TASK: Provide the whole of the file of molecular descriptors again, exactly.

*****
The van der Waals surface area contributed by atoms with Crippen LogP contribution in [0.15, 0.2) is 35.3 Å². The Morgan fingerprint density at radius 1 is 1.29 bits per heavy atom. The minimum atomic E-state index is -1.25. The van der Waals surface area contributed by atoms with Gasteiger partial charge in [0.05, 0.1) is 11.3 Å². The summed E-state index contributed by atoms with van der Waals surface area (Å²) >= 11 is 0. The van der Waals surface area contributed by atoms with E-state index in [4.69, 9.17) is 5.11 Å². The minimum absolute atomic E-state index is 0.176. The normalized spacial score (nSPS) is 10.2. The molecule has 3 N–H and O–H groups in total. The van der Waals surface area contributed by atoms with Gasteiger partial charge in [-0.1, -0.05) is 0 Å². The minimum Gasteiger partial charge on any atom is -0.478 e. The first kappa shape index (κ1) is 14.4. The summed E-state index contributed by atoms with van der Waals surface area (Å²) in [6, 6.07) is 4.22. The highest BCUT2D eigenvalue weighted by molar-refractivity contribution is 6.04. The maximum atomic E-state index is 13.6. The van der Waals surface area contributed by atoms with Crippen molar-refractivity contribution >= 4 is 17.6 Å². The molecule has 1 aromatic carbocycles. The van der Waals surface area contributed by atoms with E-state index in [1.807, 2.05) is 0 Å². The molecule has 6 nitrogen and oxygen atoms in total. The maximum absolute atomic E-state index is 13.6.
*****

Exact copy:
The van der Waals surface area contributed by atoms with Crippen LogP contribution in [0.15, 0.2) is 35.3 Å². The Morgan fingerprint density at radius 1 is 1.29 bits per heavy atom. The minimum atomic E-state index is -1.25. The van der Waals surface area contributed by atoms with Gasteiger partial charge in [0.05, 0.1) is 11.3 Å². The summed E-state index contributed by atoms with van der Waals surface area (Å²) >= 11 is 0. The van der Waals surface area contributed by atoms with E-state index in [4.69, 9.17) is 5.11 Å². The minimum absolute atomic E-state index is 0.176. The normalized spacial score (nSPS) is 10.2. The molecule has 3 N–H and O–H groups in total. The van der Waals surface area contributed by atoms with Gasteiger partial charge in [-0.1, -0.05) is 0 Å². The minimum Gasteiger partial charge on any atom is -0.478 e. The first kappa shape index (κ1) is 14.4. The summed E-state index contributed by atoms with van der Waals surface area (Å²) in [6, 6.07) is 4.22. The highest BCUT2D eigenvalue weighted by molar-refractivity contribution is 6.04. The maximum atomic E-state index is 13.6. The van der Waals surface area contributed by atoms with Crippen molar-refractivity contribution >= 4 is 17.6 Å². The molecule has 1 aromatic carbocycles. The van der Waals surface area contributed by atoms with E-state index in [1.807, 2.05) is 0 Å². The molecule has 6 nitrogen and oxygen atoms in total. The maximum absolute atomic E-state index is 13.6.